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September 8, 2009 Ottawa — In recognition of UNESCO International Literacy Day the Canadian Council on Learning (CCL) has launched an online tool that will allow users to explore profiles of prose literacy in 52,200 cities, town and communities across the country.As part of its commitment to providing information that Canadians can use, CCL’s free Prose Literacy Map (available at www.ccl-cca.ca/literacy) provides an extraordinary look at adult literacy data in Canada.
“This innovative map represents a valuable learning opportunity for millions of Canadians, and arrives on a day which is traditionally dedicated to exploring literacy issues,” says Dr. Paul Cappon, CCL’s President and CEO.
“Though many believe Canada is well-equipped on the literacy front, the fact is that nearly half of all adults have low literacy levels meaning they are ill-prepared for the current demands of our rapidly changing world.”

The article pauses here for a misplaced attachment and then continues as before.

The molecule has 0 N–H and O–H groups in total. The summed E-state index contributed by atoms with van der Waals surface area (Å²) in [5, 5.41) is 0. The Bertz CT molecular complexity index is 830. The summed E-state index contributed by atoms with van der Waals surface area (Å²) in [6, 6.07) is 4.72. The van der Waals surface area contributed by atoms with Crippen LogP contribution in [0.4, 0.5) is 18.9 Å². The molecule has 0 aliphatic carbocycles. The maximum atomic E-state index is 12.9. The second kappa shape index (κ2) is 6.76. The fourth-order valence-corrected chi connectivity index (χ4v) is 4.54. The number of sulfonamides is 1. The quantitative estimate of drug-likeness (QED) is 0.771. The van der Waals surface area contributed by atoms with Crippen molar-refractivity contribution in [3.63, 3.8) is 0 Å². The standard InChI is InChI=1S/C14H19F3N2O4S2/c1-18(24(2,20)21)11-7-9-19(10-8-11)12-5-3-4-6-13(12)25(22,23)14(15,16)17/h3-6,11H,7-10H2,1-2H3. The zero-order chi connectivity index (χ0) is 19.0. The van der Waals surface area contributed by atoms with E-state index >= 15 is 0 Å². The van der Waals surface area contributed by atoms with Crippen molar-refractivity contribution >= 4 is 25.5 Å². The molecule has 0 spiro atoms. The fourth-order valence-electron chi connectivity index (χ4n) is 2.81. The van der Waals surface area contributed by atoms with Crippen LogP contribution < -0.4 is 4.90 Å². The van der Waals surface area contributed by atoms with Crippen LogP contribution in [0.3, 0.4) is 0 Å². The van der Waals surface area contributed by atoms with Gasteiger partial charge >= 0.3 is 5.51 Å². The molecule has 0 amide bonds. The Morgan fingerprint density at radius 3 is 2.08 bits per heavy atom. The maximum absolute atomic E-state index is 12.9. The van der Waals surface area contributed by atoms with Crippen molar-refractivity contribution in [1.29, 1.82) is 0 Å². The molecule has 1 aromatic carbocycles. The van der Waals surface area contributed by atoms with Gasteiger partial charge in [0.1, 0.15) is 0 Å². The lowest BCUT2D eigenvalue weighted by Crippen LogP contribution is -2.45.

What is prose literacy?
Prose literacy refers to the knowledge and skills needed to understand and use information from text, such as news stories, editorials, poems and fiction. It is the most commonly understood definition of literacy.
Adult literacy is often measured on a prose literacy scale of 1 to 5. Level 3 is widely considered to be the minimum threshold for coping with the demands of the global knowledge-based economy.
How does CCL’s prose literacy map work?
The map uses data from the 2003 International Adult Literacy and Life Skills Survey (IALSS) which was conducted by Statistics Canada and the Organisation for Economic Co-operation and Development (OECD), and combines it with 2006 Census data.
The result is an immersive and interactive look at prose literacy across the country,* represented by average adult prose literacy scores (on a scale of 0 – 500) or by regions of lower literacy.
According to the 2003 IALSS, 48% of adults in Canada had low literacy levels, at, or below, Level 2.
* Due to data restrictions, certain parts of Northern and off-reserve native populations, could not be represented on the map.
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The Canadian Council on Learning is an independent, not-for-profit corporation funded through an agreement with Human Resources and Skills Development Canada. Its mandate is to provide evidence-based information to Canadians so they can make the best decisions about learning throughout all stages of life, from early childhood through to the senior years.
For more information, or to inquire about an interview, please contact:
Canadian Council on Learning
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